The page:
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    Zimbabwe Loses Appeal to Keep Election Report Secret

    Jan 19, 2011
    After the 2002 Zimbabwe elections, former President Thabo Mbeki commissioned Judges Dikgang Moseneke and Sisi Khampepe to compile a report citing their conclusions on the fairness of Zimbabwe’s presidential election year. According to an article published by Mail and Guardian online (M&G), the report has since been kept from the media.M&G used the provisions of the Promotion of Access to Information Act (PAIA) to get a copy of the report.

    After the 2002 Zimbabwe elections, former President Thabo Mbeki commissioned Judges Dikgang Moseneke and Sisi Khampepe to compile a report citing their conclusions on the fairness of Zimbabwe’s presidential election year. According to an article published by Mail and Guardian online (M&G), the report has since been kept from the media.

    M&G used the provisions of the Promotion of Access to Information Act (PAIA) to get a copy of the report. The M&G article noted that the presidency had argued that because the report was a record of Cabinet, it was excluded from the scope of the act in terms of Section 12(a). 

    The presidency also claimed it was justified in withholding the judicial report because the release of the report would reveal confidential exchanges between the governments of South Africa and Zimbabwe (a limitation contained in section 41 of the act), according to M&G.

    In June 2010, the North Gauteng High Court ruled in favor of M&G and Judge S Sapire ordered the government to release the report within 10 days of the ruling. Within a week of the ruling, the presidency appealed the ruling. Six months later, in December 2010, Supreme Court of Appeal Judge Nugent dismissed the appeal.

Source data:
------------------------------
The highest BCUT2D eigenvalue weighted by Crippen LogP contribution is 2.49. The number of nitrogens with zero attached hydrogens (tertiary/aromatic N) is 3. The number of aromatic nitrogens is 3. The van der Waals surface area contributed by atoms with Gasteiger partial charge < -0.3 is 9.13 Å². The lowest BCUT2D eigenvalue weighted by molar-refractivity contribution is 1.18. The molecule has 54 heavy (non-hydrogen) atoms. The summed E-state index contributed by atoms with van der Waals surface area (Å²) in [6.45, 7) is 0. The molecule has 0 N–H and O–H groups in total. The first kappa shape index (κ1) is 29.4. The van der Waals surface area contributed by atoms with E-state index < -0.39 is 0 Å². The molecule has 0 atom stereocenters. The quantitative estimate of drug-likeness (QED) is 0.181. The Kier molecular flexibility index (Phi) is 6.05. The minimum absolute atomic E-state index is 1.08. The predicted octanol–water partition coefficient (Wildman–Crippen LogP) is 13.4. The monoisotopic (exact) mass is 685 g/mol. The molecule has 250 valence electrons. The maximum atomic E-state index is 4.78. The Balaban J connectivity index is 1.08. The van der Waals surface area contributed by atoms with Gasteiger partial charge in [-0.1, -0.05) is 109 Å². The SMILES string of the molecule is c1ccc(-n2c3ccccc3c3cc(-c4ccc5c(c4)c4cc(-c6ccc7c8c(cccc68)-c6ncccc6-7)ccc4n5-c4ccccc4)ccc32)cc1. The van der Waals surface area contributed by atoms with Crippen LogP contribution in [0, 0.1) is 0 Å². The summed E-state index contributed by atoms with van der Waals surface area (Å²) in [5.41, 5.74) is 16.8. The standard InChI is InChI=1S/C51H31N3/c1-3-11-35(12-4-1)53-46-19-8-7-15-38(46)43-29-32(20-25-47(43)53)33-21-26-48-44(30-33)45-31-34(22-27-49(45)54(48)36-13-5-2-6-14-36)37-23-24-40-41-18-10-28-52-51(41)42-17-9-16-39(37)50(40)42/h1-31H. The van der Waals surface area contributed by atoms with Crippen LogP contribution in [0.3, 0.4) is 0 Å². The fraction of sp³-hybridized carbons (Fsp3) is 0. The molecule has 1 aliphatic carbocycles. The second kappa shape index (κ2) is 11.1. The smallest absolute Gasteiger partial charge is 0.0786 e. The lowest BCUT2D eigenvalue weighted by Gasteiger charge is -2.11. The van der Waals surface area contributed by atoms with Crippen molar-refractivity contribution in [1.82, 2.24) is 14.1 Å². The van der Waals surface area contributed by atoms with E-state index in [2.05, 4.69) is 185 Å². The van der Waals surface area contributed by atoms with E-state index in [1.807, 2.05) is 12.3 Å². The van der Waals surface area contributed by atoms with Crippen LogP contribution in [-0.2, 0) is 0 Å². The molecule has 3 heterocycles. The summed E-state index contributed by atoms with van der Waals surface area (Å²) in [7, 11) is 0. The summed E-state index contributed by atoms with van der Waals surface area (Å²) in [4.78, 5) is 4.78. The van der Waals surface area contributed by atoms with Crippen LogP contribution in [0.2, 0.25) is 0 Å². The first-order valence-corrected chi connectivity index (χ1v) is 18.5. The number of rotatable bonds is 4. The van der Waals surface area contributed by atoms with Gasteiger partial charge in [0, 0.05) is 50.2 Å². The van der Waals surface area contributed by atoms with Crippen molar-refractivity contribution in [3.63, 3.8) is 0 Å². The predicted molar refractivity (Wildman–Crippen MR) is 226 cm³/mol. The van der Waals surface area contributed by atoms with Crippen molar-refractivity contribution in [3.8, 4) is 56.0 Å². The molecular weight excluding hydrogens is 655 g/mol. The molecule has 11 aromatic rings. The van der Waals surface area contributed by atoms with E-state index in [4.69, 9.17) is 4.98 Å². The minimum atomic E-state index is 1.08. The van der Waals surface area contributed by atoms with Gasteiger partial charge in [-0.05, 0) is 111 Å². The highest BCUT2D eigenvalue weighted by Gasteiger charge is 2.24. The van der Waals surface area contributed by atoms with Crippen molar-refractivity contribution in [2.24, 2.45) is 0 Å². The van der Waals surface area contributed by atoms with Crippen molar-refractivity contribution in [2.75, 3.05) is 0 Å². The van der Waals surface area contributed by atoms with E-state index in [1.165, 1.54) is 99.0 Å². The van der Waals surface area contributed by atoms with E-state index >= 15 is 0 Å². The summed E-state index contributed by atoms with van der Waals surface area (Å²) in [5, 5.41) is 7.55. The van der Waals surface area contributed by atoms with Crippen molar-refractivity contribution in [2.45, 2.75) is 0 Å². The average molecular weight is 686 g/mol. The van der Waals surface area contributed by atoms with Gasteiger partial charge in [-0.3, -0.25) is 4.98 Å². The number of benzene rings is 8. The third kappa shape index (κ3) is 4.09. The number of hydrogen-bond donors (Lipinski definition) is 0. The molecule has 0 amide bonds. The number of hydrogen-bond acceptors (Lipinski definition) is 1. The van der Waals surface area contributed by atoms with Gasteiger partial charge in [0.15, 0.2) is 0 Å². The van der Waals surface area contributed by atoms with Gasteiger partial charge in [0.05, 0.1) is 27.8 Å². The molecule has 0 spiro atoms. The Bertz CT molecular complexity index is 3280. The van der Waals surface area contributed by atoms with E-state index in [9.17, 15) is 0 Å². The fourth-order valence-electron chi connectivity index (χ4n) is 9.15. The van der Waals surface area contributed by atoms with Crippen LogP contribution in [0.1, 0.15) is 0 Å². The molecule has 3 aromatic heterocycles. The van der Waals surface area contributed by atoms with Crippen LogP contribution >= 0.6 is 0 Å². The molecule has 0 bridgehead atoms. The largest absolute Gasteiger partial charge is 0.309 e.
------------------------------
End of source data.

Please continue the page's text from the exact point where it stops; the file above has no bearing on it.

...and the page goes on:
The M&G article said that the victory in its bid to force the government to publicize the report on the 2002 Zimbabwe elections is not only a victory for transparency, but it comes at a time when there is a large focus on new legislation – the Protection of Information Bill – that may hamper public access to information.

    According to the M&G article, Nugent said in his dismissal of the appeal that in his judgment, “the travails of [Zimbabwe], and their consequences for South Africa, are so notorious that we would be myopic not to accord them judicial notice.” He also said the reasoning behind the presidency’s decision to keep the report from the media was absurd.

    “In my view, no evidential basis has been established by the appellants for refusing access to the report. The court found that no evidential basis had been laid for the refusal. If the Constitution and the Act are indeed a bridge to a culture of justification, it seems to me that for the appellants in this case if has been a bridge too far,” stated Nugent.

    Alison Tilley, spokesperson of the Right2Know campaign, said, “The judgment upheld the importance of open transparent governance and access to information. It makes clear the burden is on the state to show that there is a reason the information should be classified.”

    The M&G article pointed out that the PAIA is not a complete solution to the problems with the Protection of Information Bill. As an example, the article said that if the 2002 election report had been leaked to a newspaper, the newspaper would have had to return it to the government and then apply to receive it back from the government under PAIA. This could ultimately take years.

    In reference to the M&G case, Dario Milo, a media law expert at attorneys Webber Wentzel  said, “We’re dealing with a report that was handed to the president eight years ago and that has still not seen the light of day.” Milo continued, “This case is a good illustration of why we need a public interest defense [in the Bill] and cannot simply rely on the PAIA to cure the public interest concerns with the Bill.”

     

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